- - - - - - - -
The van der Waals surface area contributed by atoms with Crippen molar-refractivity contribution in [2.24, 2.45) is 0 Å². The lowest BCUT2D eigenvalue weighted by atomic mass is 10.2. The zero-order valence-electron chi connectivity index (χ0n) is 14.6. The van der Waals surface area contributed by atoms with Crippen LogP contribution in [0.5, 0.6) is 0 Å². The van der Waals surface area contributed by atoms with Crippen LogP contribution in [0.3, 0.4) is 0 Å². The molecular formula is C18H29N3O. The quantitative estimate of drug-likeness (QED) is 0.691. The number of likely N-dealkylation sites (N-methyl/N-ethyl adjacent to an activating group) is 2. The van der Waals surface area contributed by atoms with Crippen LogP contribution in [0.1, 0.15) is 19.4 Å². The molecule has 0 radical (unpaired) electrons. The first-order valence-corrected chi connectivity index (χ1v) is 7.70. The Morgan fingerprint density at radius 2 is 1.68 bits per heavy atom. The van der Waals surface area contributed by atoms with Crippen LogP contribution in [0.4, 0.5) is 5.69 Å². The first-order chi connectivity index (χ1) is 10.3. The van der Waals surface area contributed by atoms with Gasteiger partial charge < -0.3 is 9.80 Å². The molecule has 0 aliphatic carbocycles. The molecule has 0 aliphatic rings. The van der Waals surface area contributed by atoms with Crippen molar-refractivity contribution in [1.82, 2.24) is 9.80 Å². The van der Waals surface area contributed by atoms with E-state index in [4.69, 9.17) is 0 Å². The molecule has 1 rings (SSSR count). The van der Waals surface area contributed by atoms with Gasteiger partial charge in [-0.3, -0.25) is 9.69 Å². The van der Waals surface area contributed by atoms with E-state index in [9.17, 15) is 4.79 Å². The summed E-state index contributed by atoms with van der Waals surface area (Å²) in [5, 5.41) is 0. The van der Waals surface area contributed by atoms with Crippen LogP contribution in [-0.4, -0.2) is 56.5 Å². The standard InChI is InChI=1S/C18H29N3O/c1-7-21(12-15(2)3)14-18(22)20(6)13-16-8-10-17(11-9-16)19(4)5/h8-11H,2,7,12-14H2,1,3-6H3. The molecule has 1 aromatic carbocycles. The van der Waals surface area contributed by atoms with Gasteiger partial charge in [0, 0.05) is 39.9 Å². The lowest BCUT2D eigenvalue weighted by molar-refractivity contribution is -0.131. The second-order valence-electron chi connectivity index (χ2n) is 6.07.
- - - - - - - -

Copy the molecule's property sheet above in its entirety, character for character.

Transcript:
The van der Waals surface area contributed by atoms with Crippen molar-refractivity contribution in [2.24, 2.45) is 0 Å². The lowest BCUT2D eigenvalue weighted by atomic mass is 10.2. The zero-order valence-electron chi connectivity index (χ0n) is 14.6. The van der Waals surface area contributed by atoms with Crippen LogP contribution in [0.5, 0.6) is 0 Å². The van der Waals surface area contributed by atoms with Crippen LogP contribution in [0.3, 0.4) is 0 Å². The molecular formula is C18H29N3O. The quantitative estimate of drug-likeness (QED) is 0.691. The number of likely N-dealkylation sites (N-methyl/N-ethyl adjacent to an activating group) is 2. The van der Waals surface area contributed by atoms with Crippen LogP contribution in [0.1, 0.15) is 19.4 Å². The molecule has 0 radical (unpaired) electrons. The first-order valence-corrected chi connectivity index (χ1v) is 7.70. The Morgan fingerprint density at radius 2 is 1.68 bits per heavy atom. The van der Waals surface area contributed by atoms with Crippen LogP contribution in [0.4, 0.5) is 5.69 Å². The first-order chi connectivity index (χ1) is 10.3. The van der Waals surface area contributed by atoms with Gasteiger partial charge < -0.3 is 9.80 Å². The molecule has 0 aliphatic carbocycles. The molecule has 0 aliphatic rings. The van der Waals surface area contributed by atoms with Crippen molar-refractivity contribution in [1.82, 2.24) is 9.80 Å². The van der Waals surface area contributed by atoms with E-state index in [4.69, 9.17) is 0 Å². The molecule has 1 rings (SSSR count). The van der Waals surface area contributed by atoms with Gasteiger partial charge in [-0.3, -0.25) is 9.69 Å². The van der Waals surface area contributed by atoms with E-state index in [9.17, 15) is 4.79 Å². The summed E-state index contributed by atoms with van der Waals surface area (Å²) in [5, 5.41) is 0. The van der Waals surface area contributed by atoms with Crippen LogP contribution in [-0.4, -0.2) is 56.5 Å². The standard InChI is InChI=1S/C18H29N3O/c1-7-21(12-15(2)3)14-18(22)20(6)13-16-8-10-17(11-9-16)19(4)5/h8-11H,2,7,12-14H2,1,3-6H3. The molecule has 1 aromatic carbocycles. The van der Waals surface area contributed by atoms with Gasteiger partial charge in [0, 0.05) is 39.9 Å². The lowest BCUT2D eigenvalue weighted by molar-refractivity contribution is -0.131. The second-order valence-electron chi connectivity index (χ2n) is 6.07.